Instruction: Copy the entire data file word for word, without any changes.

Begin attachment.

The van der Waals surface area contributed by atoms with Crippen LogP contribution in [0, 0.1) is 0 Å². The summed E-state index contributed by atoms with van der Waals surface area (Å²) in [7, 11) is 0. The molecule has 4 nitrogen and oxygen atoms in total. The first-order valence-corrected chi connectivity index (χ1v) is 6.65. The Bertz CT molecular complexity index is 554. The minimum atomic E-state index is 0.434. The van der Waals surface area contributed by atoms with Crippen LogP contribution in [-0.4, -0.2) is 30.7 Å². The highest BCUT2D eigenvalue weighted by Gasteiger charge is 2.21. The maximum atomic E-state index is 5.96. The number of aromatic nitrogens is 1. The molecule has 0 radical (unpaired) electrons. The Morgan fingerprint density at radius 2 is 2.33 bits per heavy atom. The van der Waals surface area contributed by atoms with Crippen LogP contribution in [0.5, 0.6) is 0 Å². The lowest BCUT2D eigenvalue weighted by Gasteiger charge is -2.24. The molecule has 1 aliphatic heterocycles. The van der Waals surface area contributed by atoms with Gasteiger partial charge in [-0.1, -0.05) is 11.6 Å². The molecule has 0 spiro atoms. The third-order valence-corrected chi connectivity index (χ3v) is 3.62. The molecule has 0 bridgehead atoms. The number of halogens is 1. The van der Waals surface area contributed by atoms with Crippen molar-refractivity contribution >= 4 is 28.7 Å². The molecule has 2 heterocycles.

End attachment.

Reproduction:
The van der Waals surface area contributed by atoms with Crippen LogP contribution in [0, 0.1) is 0 Å². The summed E-state index contributed by atoms with van der Waals surface area (Å²) in [7, 11) is 0. The molecule has 4 nitrogen and oxygen atoms in total. The first-order valence-corrected chi connectivity index (χ1v) is 6.65. The Bertz CT molecular complexity index is 554. The minimum atomic E-state index is 0.434. The van der Waals surface area contributed by atoms with Crippen LogP contribution in [-0.4, -0.2) is 30.7 Å². The highest BCUT2D eigenvalue weighted by Gasteiger charge is 2.21. The maximum atomic E-state index is 5.96. The number of aromatic nitrogens is 1. The molecule has 0 radical (unpaired) electrons. The Morgan fingerprint density at radius 2 is 2.33 bits per heavy atom. The van der Waals surface area contributed by atoms with Crippen LogP contribution in [0.5, 0.6) is 0 Å². The lowest BCUT2D eigenvalue weighted by Gasteiger charge is -2.24. The molecule has 1 aliphatic heterocycles. The van der Waals surface area contributed by atoms with Gasteiger partial charge in [-0.1, -0.05) is 11.6 Å². The molecule has 0 spiro atoms. The third-order valence-corrected chi connectivity index (χ3v) is 3.62. The molecule has 0 bridgehead atoms. The number of halogens is 1. The van der Waals surface area contributed by atoms with Crippen molar-refractivity contribution >= 4 is 28.7 Å². The molecule has 2 heterocycles.